Disabling an Electronic Knocker

Some people have reported the Stern knocker inside their electronic pinball machine to be worse and more frightening than the old school mechanical knocker. Some report it sounds like someone plugging a guitar into an amp cranked up to 100. However, no matter what, a digital Stern knocker is never going to be as loud as an old school mechanical one.

In newer models of pinball machines, the knocker element is likely to be electronic, and controlled from within the menu. When you go into the menu of your pinball machine, there should be a folder called “adjustments.” Click on this menu, then click on “standard adjustments.” From here, scroll over to the adjustment that reads “knocker volume.” You can change it to low, medium, high, or off.

If that still sounds confusing to you, you can watch the video below to teach you how to eliminate the ‘squelching’ sound of your electronic stern knocker.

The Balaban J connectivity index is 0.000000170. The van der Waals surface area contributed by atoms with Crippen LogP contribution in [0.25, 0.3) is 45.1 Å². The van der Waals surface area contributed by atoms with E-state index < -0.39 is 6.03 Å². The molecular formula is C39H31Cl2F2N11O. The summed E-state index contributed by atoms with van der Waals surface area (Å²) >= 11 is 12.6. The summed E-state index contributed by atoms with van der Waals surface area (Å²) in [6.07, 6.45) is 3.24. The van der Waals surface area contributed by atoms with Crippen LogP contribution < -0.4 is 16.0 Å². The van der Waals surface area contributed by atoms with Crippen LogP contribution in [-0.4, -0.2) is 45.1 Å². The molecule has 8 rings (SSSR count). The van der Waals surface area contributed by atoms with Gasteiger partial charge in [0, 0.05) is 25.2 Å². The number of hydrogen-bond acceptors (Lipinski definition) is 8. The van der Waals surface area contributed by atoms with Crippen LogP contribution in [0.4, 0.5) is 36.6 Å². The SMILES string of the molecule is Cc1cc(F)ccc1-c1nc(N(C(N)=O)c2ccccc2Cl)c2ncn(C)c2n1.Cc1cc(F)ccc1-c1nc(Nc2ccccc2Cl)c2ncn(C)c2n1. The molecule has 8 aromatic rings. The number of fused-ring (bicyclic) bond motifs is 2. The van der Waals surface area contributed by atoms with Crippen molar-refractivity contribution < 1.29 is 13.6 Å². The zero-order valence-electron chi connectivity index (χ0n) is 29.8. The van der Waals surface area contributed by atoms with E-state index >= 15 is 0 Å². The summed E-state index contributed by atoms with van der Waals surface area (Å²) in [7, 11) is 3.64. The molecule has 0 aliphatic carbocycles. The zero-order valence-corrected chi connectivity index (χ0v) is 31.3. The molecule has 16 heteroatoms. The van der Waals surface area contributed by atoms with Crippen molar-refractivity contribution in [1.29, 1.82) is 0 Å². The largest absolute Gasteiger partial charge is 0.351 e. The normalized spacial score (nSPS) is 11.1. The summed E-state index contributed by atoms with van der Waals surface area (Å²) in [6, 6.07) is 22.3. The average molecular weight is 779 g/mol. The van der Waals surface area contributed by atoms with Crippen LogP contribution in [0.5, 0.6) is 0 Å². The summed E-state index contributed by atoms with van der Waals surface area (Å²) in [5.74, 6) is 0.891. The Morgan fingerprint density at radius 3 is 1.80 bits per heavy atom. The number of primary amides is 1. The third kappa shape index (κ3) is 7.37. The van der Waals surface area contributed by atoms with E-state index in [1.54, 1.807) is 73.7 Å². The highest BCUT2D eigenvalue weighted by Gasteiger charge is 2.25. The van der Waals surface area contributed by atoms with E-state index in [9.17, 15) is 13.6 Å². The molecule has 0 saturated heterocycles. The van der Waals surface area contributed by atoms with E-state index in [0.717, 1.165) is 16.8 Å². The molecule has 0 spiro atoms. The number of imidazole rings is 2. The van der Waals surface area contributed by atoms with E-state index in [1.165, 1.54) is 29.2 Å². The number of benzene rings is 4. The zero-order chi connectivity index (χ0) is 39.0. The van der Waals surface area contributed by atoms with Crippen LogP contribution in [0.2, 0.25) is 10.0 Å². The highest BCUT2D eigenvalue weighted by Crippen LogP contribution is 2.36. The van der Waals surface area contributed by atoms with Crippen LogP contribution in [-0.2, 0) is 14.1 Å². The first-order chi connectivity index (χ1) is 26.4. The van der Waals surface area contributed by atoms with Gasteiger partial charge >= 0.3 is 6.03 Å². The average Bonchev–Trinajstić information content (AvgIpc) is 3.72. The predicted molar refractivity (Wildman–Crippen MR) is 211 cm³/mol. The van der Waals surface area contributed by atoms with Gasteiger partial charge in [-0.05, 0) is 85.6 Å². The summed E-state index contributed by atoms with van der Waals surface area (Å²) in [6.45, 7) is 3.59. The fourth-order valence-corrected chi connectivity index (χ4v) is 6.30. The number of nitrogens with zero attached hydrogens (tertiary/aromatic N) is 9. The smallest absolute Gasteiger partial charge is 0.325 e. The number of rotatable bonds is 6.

Disabling a Mechanical Knocker

Turning off the mechanical credit knocker in an older, classic pinball machine is obviously a little more complicated. Unlike the Stern knocker that is now entirely digital and can be switched off with the press of a button, a mechanical solenoid has to be manually disabled by physically going inside and altering the machine.

Some users of classic machines have reported placing a cloth in where the knocker slams into the cabinet to help pad some of the noise, so that knocker is at least less jarring. Others have suggested going in and cutting the wire to the knocker so no pulses can be sent through the solenoid in the first place. However, you should take extreme care and caution if you attempt to cut any electrical wires inside your pinball machine. You must first ensure it is the correct wire. Then, upon cutting it, you must attach electrical tape to the ends of the wires so that you don’t start an electrical fire by loose wires touching. However, if you ever decide to enable the knocker, this is much more difficult  to do when you’ve cut wires.